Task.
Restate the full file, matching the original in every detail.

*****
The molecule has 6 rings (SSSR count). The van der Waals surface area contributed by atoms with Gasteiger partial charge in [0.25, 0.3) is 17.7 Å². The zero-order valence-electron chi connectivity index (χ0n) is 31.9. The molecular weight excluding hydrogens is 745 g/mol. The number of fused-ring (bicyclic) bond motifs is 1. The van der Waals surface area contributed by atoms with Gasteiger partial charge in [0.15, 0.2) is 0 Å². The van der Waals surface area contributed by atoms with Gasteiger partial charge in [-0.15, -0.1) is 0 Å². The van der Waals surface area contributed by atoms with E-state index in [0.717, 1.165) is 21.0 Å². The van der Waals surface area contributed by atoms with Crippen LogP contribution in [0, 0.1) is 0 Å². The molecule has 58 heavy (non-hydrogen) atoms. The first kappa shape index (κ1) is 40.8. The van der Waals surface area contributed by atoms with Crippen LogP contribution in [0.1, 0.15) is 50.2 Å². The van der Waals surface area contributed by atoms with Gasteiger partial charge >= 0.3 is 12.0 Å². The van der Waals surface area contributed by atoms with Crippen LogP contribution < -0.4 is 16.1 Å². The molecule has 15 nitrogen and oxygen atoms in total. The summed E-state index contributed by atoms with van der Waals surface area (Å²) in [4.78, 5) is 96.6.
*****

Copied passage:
The molecule has 6 rings (SSSR count). The van der Waals surface area contributed by atoms with Gasteiger partial charge in [0.25, 0.3) is 17.7 Å². The zero-order valence-electron chi connectivity index (χ0n) is 31.9. The molecular weight excluding hydrogens is 745 g/mol. The number of fused-ring (bicyclic) bond motifs is 1. The van der Waals surface area contributed by atoms with Gasteiger partial charge in [0.15, 0.2) is 0 Å². The van der Waals surface area contributed by atoms with Gasteiger partial charge in [-0.15, -0.1) is 0 Å². The van der Waals surface area contributed by atoms with E-state index in [0.717, 1.165) is 21.0 Å². The van der Waals surface area contributed by atoms with Crippen LogP contribution in [0, 0.1) is 0 Å². The molecule has 58 heavy (non-hydrogen) atoms. The first kappa shape index (κ1) is 40.8. The van der Waals surface area contributed by atoms with Crippen LogP contribution in [0.1, 0.15) is 50.2 Å². The van der Waals surface area contributed by atoms with Gasteiger partial charge >= 0.3 is 12.0 Å². The van der Waals surface area contributed by atoms with Crippen LogP contribution < -0.4 is 16.1 Å². The molecule has 15 nitrogen and oxygen atoms in total. The summed E-state index contributed by atoms with van der Waals surface area (Å²) in [4.78, 5) is 96.6.